Romer: What are the right regulations for short-term rentals? | VailDaily.com
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Romer: What are the right regulations for short-term rentals?

Workforce housing has been identified as the top public policy across the Mountain West. We know that housing is a foundational challenge to our community workforce challenges and the livability of Eagle County.

Studies including the Mountain Migration Report and Regional Workforce Housing Report have been conducted in recent years. Many communities have taken a more active role regarding short-term rentals; local communities including Vail, Avon and Minturn have taken active regulatory roles and are exploring additional rules and regulations.

Outside magazine has a compelling article titled “How to Save a Ski Town” that frames the impacts of short-term rentals in ski town communities. The author stresses what we already know: This isn’t a local issue. The housing crunch for locals is an issue across the Rocky Mountain West.



From the article: “It was so hard to find affordable housing in town that there weren’t enough people left to work in town. The headlines popped up all summer long:

“Housing in Jackson: Is This a Crisis?”



“Ketchum Has Plenty of Available Jobs but Workers Can’t Afford Housing”

“Tahoe’s Hiring Crisis Unraveling the Region’s Small Businesses”

The question for our local municipalities and county governments is straightforward: do we believe that STRs negatively impact workforce housing stock and if so, how can we impact this? Is it appropriate to create a more active regulatory environment for STRs?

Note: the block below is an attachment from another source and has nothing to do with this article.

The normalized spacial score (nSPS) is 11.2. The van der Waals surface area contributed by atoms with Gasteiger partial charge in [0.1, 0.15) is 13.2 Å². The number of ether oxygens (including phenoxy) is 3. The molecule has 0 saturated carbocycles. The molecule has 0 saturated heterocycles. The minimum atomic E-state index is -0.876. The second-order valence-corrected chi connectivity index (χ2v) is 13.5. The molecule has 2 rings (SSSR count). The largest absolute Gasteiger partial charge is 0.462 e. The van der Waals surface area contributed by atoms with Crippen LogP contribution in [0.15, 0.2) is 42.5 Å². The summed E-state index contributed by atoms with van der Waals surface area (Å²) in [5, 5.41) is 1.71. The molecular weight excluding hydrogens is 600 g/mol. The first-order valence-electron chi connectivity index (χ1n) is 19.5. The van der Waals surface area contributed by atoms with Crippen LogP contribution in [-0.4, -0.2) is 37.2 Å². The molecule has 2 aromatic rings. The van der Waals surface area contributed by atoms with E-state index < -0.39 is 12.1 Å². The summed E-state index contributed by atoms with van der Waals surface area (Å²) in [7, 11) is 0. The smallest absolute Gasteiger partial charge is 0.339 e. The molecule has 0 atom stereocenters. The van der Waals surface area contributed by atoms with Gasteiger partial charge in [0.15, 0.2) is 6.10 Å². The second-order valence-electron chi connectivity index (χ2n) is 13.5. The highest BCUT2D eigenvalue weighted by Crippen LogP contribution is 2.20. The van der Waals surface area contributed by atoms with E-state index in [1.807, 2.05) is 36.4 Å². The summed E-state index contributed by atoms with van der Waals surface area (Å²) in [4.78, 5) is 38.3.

We believe it is important for our local towns and other regulatory agencies to balance the following goals: Retain long-term rental supply; protect the integrity and culture of residential neighborhoods; provide guests with a mix of accommodation options; respect property rights of current and future STR owners.

The answer isn’t straightforward. Achieving these goals requires a nuanced and balanced approach. One-size-fits-all solutions will inherently be inequitable to a large segment of the market and are likely to negatively impact both our residential communities and our tourism economy.

Part of the answer might be zoning. The creation of zoning districts that recognize private property rights while maintaining our visitor bed base and protecting the character of our residential neighborhoods is an intriguing possible solution. Our towns and county should consider zoning limitations (short-term/tourism district overlays) in our traditional resort core areas with “status quo” STR rules and regulations. Non-resort core areas could be zoned as residential with additional fees (Ouray’s excise tax is worth exploring) with funding earmarked for workforce housing programs.

There are some easy steps to take if the goal of STR regulations is to protect residential neighborhoods (and not become a simple money grab from the government), balance property rights, and maintain our bed base for visitors. The county and our towns should require local contacts for all STRs, require notification on STR listings indicating “rental is located in a residential neighborhood” for non-tourism district rentals, require a business license and STR license in unincorporated Eagle County (including fees to off-set staff time), and enforce sales tax collection for STR units. Towns and counties should only license rentals with proof of sales tax remission and should earmark sales tax and licensing fees generated by STR to fund an incentive pool to encourage a shift from short-term to long-term rentals.

Professionally managed vacation rentals — especially those in our resort core — are simply not creating or adding to our workforce housing challenges. New fees and taxes on short-term rentals must be managed in an appropriate manner that addresses the issues at hand and does not cause unintended consequences. One-size fits all solutions to this issue are likely to create more problems than they solve.


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